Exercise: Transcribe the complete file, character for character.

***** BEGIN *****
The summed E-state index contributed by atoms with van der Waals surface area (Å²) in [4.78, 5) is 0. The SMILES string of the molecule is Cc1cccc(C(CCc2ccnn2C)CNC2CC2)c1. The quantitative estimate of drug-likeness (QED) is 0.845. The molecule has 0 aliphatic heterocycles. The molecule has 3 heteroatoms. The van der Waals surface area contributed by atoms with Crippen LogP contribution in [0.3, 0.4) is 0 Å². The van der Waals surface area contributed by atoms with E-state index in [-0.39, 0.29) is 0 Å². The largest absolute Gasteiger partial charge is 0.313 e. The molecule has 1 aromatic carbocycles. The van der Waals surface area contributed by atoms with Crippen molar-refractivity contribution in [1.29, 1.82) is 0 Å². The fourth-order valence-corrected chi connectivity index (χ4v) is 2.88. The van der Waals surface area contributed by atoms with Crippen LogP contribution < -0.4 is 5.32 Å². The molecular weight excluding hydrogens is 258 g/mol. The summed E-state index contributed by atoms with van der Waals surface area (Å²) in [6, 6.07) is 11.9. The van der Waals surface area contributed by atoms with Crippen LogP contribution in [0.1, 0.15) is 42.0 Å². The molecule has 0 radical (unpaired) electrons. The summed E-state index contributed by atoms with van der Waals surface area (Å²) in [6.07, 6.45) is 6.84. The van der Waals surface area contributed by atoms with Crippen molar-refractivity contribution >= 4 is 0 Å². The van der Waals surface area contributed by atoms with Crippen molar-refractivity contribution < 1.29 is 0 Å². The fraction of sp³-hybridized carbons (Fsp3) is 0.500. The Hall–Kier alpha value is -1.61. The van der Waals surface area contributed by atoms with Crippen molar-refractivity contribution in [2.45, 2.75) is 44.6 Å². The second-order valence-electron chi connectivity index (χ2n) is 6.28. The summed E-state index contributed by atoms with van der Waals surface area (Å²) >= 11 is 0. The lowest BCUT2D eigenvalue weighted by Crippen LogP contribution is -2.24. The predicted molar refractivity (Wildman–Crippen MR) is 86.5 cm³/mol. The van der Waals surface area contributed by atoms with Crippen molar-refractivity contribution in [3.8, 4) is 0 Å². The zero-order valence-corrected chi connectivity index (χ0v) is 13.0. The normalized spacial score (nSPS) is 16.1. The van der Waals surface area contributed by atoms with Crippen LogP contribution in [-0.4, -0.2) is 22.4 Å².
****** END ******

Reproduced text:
The summed E-state index contributed by atoms with van der Waals surface area (Å²) in [4.78, 5) is 0. The SMILES string of the molecule is Cc1cccc(C(CCc2ccnn2C)CNC2CC2)c1. The quantitative estimate of drug-likeness (QED) is 0.845. The molecule has 0 aliphatic heterocycles. The molecule has 3 heteroatoms. The van der Waals surface area contributed by atoms with Crippen LogP contribution in [0.3, 0.4) is 0 Å². The van der Waals surface area contributed by atoms with E-state index in [-0.39, 0.29) is 0 Å². The largest absolute Gasteiger partial charge is 0.313 e. The molecule has 1 aromatic carbocycles. The van der Waals surface area contributed by atoms with Crippen molar-refractivity contribution in [1.29, 1.82) is 0 Å². The fourth-order valence-corrected chi connectivity index (χ4v) is 2.88. The van der Waals surface area contributed by atoms with Crippen LogP contribution < -0.4 is 5.32 Å². The molecular weight excluding hydrogens is 258 g/mol. The summed E-state index contributed by atoms with van der Waals surface area (Å²) in [6, 6.07) is 11.9. The van der Waals surface area contributed by atoms with Crippen LogP contribution in [0.1, 0.15) is 42.0 Å². The molecule has 0 radical (unpaired) electrons. The summed E-state index contributed by atoms with van der Waals surface area (Å²) in [6.07, 6.45) is 6.84. The van der Waals surface area contributed by atoms with Crippen molar-refractivity contribution >= 4 is 0 Å². The van der Waals surface area contributed by atoms with Crippen molar-refractivity contribution < 1.29 is 0 Å². The fraction of sp³-hybridized carbons (Fsp3) is 0.500. The Hall–Kier alpha value is -1.61. The van der Waals surface area contributed by atoms with Crippen molar-refractivity contribution in [2.45, 2.75) is 44.6 Å². The second-order valence-electron chi connectivity index (χ2n) is 6.28. The summed E-state index contributed by atoms with van der Waals surface area (Å²) >= 11 is 0. The lowest BCUT2D eigenvalue weighted by Crippen LogP contribution is -2.24. The predicted molar refractivity (Wildman–Crippen MR) is 86.5 cm³/mol. The van der Waals surface area contributed by atoms with Crippen molar-refractivity contribution in [3.8, 4) is 0 Å². The zero-order valence-corrected chi connectivity index (χ0v) is 13.0. The normalized spacial score (nSPS) is 16.1. The van der Waals surface area contributed by atoms with Crippen LogP contribution in [-0.4, -0.2) is 22.4 Å².